This is where your choice of cymbals is really important. You have to have cymbals that’ll make the reed section sound good, the brass section sound good, and your soloists sound good.
I’m only using three cymbals. I use the same cymbals in all the situations we’re discussing. I picked them so they’d be able to fit a lot of different situations, depending on the way I played them, and the type of stick I use. I get a different sound out of a plastic time than I do a wood tip. For big band, sometimes I have to use plastic tips so the cymbals will cut through a bit more.
It’s important to lock up with the bass player and the lead trumpet player. If you’re interpreting the figures with the lead trumpet player, and you two agree on the placement of the notes, that section is really going to make or break a big band.
If the brass section is really together, and the drummer and lead trumpeter are really together, giving support to the rest of the rhythm section and reed section, and you’re using your ear, and you know how to keep that intensity, say, behind a sax soli, and how to give them the support they need — then you start to get to the most important aspects of a big band drummer.
It’s not true that the drummer has to play louder because you have more men. Sometimes you have to play softer. Sometimes, in the symphony orchestra, I have to play as soft or softer than when I play in the trio, because of the acoustic problems of the halls. If I play too loud there’ll be too much echo and resonance, and it will cut the clarity. The orchestra brass is way in the back, and I’m up front. I have to be very intense and precise, but not too overpowering, so that all the elements of the orchestra can be heard.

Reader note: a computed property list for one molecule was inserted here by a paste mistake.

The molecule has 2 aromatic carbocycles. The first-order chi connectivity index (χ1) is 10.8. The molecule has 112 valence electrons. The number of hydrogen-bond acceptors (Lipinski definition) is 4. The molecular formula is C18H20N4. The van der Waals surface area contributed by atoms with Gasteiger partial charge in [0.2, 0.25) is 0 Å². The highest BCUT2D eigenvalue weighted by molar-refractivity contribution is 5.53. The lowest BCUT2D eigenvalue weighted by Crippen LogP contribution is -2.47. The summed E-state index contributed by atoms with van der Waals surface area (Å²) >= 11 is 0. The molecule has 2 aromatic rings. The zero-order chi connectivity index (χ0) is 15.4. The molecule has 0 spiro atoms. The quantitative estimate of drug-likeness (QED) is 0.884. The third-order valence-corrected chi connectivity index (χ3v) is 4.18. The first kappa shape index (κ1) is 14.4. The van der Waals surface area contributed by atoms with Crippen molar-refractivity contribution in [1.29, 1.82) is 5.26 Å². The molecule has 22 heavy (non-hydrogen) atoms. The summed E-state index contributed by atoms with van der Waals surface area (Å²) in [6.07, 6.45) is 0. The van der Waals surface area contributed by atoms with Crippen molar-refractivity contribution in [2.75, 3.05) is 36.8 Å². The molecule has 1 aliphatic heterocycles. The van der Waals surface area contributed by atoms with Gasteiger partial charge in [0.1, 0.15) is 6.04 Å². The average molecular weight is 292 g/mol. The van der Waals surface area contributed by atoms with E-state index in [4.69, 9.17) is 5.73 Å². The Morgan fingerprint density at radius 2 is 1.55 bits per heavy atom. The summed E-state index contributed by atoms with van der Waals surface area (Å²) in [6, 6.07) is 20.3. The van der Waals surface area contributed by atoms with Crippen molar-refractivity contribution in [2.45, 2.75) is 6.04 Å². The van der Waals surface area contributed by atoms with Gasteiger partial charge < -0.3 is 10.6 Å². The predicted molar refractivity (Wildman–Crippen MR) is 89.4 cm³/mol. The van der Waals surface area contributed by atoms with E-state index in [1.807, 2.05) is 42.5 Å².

But, to sum up the qualities of a good big band drummer: you have to have really good ears, a good working knowledge of reading figures, and interpreting figures — especially with your left hand — and not let that affect your time feel.
And have a really good sense of dynamics so you can play softly and not lose your intensity. Then, just generally be aware of everything that’s happening. One of the soloists might need that excitement so, you can give it to him. But, not to the point that it throws the rest of the band or the leader trumpeter off when it’s time to come back in and play a concerted passage. That’s one of the hardest places to function.
The prerequisite to all of this is to listen to the drummers who did it the best: Sonny Payne, Jake Hanna, Mel Lewis, Kenny Clarke, Rufus Jones, Louis Bellson, and all the master who played with big bands. These are all very important people who came out of the big band era. Most of them can play well in any situation, but they happen to be experts at big band drumming.
Grady Tate is one of the greatest, most versatile drummers. Beside being able to play small group, and big band jazz, he can even fit in to today’s fusion and pop music.
Earl Palmer is another one of the old masters. He has that New Orleans tradition in his playing that fits big band, small group, rock, and R&B.
There’s not many of those guys around. If I ever try to pursue a living in studios I would want to be that kind of player.
SKF NOTE: One more reflection on Buddy Rich from a musician who knew and worked with Buddy. Thank you, Charles Owens.